I think it may depend mostly upon how we are contextualizing the data and the models that result from its application. If we are not highlighting the fact that, for instance, we are now including deaths that did not occur in a hospital, the model looks skewed -- or more precisely, it is prone to be misread and misunderstood. So, at various times, China, France, and the US have all seen massive spikes in deaths or new cases that are, in fact, the result of applying new criteria to how we amass the data. To someone who doesn't understand what has happened, then, yeah, that is going to misinform. So, you need to make sure that they are informed. As for scientists, epidemiologists, and so forth, one trusts that they are sophisticated enough in their understanding of statistics to get the true significance (or lack thereof) of such spikes, and to account for that.

My take on what Ayela (and Lil) are getting at is that sudden shifts in the data due to a change in criteria can, and in some cases are being used for essentially political purposes. And that's less the fault of the data, or how it is being collected, and more about how journalists and politicians may be intentionally (or, to be fair, perhaps out of ignorance too) misreading, and misrepresenting the data.

Which is where we come to this:

5 hours ago, Qie Niangao said:

Wow, maybe there's some local reason that deaths in long term care facilities are different from those in hospitals, but here in Canada it would be impossible to "monitor trends" without counting those deaths -- because they are the trend!  Early-on, incidents of CV19 were pretty much exclusively among international travellers, then those in close contact with travellers, then broader contacts and community spread. And then it started entering long-term care homes, and exploding. To somehow exclude those deaths on the grounds of methodological purity would be to miss a huge expansion in the deadliness of this disease -- which seems only to artificially minimize the pandemic.

The point that Qie makes in the Canadian context underlines, to my mind, the importance of keeping models flexible and dynamic, and responsive to real world situations. Canada has always included nursing home deaths in the count, but that data has not always been added in a completely timely way.

But even if it was entirely new data, it would still be important because, as Qie notes, this is where the battle is being fought right now. The last two weeks have seen Canada's infections plateau, and the rate of growth of infections drop steadily. We seem, at the moment, to have the contagion at least somewhat under control. Except in nursing homes: our mortality rate is not falling in tandem with infection rates because the virus is now tearing through nursing homes and killing dozens.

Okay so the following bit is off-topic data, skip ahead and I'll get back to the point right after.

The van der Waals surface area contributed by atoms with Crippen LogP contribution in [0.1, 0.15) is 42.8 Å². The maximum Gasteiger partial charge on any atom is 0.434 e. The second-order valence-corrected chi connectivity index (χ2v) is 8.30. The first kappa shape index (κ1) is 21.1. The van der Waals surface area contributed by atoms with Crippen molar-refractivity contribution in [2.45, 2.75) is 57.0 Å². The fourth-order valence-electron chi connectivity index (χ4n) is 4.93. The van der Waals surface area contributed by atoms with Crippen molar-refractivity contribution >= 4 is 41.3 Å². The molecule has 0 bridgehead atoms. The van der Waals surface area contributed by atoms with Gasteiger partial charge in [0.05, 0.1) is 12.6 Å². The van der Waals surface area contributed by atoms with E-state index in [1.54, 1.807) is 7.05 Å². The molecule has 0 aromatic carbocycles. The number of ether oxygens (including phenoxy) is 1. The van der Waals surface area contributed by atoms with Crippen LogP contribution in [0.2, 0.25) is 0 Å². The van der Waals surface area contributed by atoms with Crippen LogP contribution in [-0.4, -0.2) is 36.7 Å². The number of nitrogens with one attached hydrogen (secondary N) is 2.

That is important, not merely in an ethical way, but in understanding how we need to shift our strategy, and reallocate resources. And it would be no less important, and maybe more so, if we hadn't been tracking nursing homes from the beginning.

We need to know this stuff -- politicians, journalists, scientists, and people on the street. The key is making sure that it is presented in such a way that is contextualized and properly interpreted.

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3 minutes ago, Scylla Rhiadra said:

I totally understand the point that you are making, but . . . this isn't a lab experiment, and it's not happening under controlled conditions.

My take on what Ayela (and Lil) are getting at is that sudden shifts in the data due to a change in criteria can, and in some cases are being used for essentially political purposes. And that's less the fault of the data, or how it is being collected, and more about how journalists and politicians may be intentionally (or, to be fair, perhaps out of ignorance too) misreading, and misrepresenting the data.

Which is where we come to this:

The point that Qie makes in the Canadian context underlines, to my mind, the importance of keeping models flexible and dynamic, and responsive to real world situations. Canada has always included nursing home deaths in the count, but that data has not always been added in a completely timely way.

Are we discussing the models, or the publicly reported data?